WHERE: TBD (either EARTH Center of Middlesex County, 42 Riva Avenue / South Brunswick, NJ OR Riverside Park in Piscataway, registrants will be emailed location information and directions).

WHY: Every Thursday from May 27 through the end of September the Lower Raritan Watershed Partnership and Rutgers Extension / Middlesex County EARTH Center will be in the field taking water samples from five public access (non-bathing, fishing, and recreational) sites along our Raritan River. We need volunteers to help us with this important work!

Volunteers will help project coordinators with sample collection, sample preparation and delivery, and analysis.

Space is limited and registration required. With thanks to The Watershed Institute for grant support to allow for Spanish language translation for this session.

IEC District Coordinated Volunteer Pathogen Monitoring Final Report 2020

With thanks to Jessica Bonamusa with the Interstate Environmental Commission (IEC), which provides equipment, laboratory equipment, and other technical support to the LRWP as part of an EPA Volunteer Pathogen Monitoring Program, the Lower Raritan Watershed Partnership is pleased to share this Final Report for 2020 pathogens monitoring of the Lower Main Stem of the Raritan River.

IEC’s Volunteer Pathogen Monitoring Program is intended to facilitate interested organizations in testing their local waterways for pathogens. This program targets areas that are not routinely monitored by regulatory agencies or other established monitoring programs. IEC provides assistance to volunteer groups in project design, sampling site selection, as well as hands-on field sampling training, supplies and equipment, and QA/QC oversight for the project. Laboratory analyses for pathogens is conducted in the IEC laboratory by IEC staff. Participating organizations and volunteers sample along publicly-accessible shoreline areas and in tidal creeks. Surveys include in situ measurements of water temperature, salinity, dissolved oxygen, and pH, though these parameters can vary depending on the needs of IEC’s partners. Pathogen samples are taken to the IEC laboratory where they are analyzed for Enteroccoccus and Fecal Coliform, indicators of sewage waste, using membrane filtration (EPA 1600) and/or the newer IDEXX® Enterolert methods. All sampling and analytical procedures are outlined in an EPA-approved Quality Assurance Project Plan.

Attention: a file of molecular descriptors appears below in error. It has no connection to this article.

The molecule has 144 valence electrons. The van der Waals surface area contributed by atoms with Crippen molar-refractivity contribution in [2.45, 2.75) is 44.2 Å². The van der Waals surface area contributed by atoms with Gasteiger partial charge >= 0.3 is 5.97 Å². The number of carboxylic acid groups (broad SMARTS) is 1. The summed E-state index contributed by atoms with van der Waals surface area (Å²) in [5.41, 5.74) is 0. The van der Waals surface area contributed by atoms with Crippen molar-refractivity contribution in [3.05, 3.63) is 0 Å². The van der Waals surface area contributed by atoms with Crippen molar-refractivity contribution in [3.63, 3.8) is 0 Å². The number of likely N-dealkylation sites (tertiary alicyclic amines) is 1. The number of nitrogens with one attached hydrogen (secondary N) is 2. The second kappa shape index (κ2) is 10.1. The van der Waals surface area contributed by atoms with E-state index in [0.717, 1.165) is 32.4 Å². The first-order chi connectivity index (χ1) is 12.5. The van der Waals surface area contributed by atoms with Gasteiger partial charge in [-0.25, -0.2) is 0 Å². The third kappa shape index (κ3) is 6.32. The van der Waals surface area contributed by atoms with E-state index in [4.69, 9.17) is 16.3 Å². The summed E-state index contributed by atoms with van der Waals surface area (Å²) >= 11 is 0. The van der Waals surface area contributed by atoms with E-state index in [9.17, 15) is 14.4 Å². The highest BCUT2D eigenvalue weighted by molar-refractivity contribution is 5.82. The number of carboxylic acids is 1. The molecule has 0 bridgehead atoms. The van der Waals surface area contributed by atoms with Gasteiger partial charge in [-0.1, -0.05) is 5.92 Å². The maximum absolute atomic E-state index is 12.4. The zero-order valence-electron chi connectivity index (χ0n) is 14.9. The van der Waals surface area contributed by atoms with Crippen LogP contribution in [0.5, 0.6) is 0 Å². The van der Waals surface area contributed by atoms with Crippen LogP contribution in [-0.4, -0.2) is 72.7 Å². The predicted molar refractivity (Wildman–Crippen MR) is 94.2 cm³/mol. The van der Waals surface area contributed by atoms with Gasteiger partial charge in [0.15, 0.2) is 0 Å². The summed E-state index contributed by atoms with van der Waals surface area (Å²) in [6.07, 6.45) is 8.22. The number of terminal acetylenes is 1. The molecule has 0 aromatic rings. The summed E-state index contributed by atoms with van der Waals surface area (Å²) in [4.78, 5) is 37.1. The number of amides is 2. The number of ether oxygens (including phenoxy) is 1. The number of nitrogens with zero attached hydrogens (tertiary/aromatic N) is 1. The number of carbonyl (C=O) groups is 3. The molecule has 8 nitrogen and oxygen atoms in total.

In 2020, the LRWP’s Volunteer Monitoring Program spanned 15 weeks, starting in July. Due to the pandemic, this year the Program faced unprecedented challenges. The IEC laboratory was closed for the first three weeks of sampling, so samples collected during this time period were analyzed by a contract laboratory using methods which, while EPA-certified, differed from the methodology utilized by IEC. All sampling events were scheduled in advance and occurred regardless of recent precipitation, unless conditions were dangerous. This season included four groups: Hackensack Riverkeeper, the Lower Raritan Watershed Partnership, Gowanus Conservancy and Freshkills Park for a total of 14 sites. Six of these sites are within the Lower Raritan Watershed.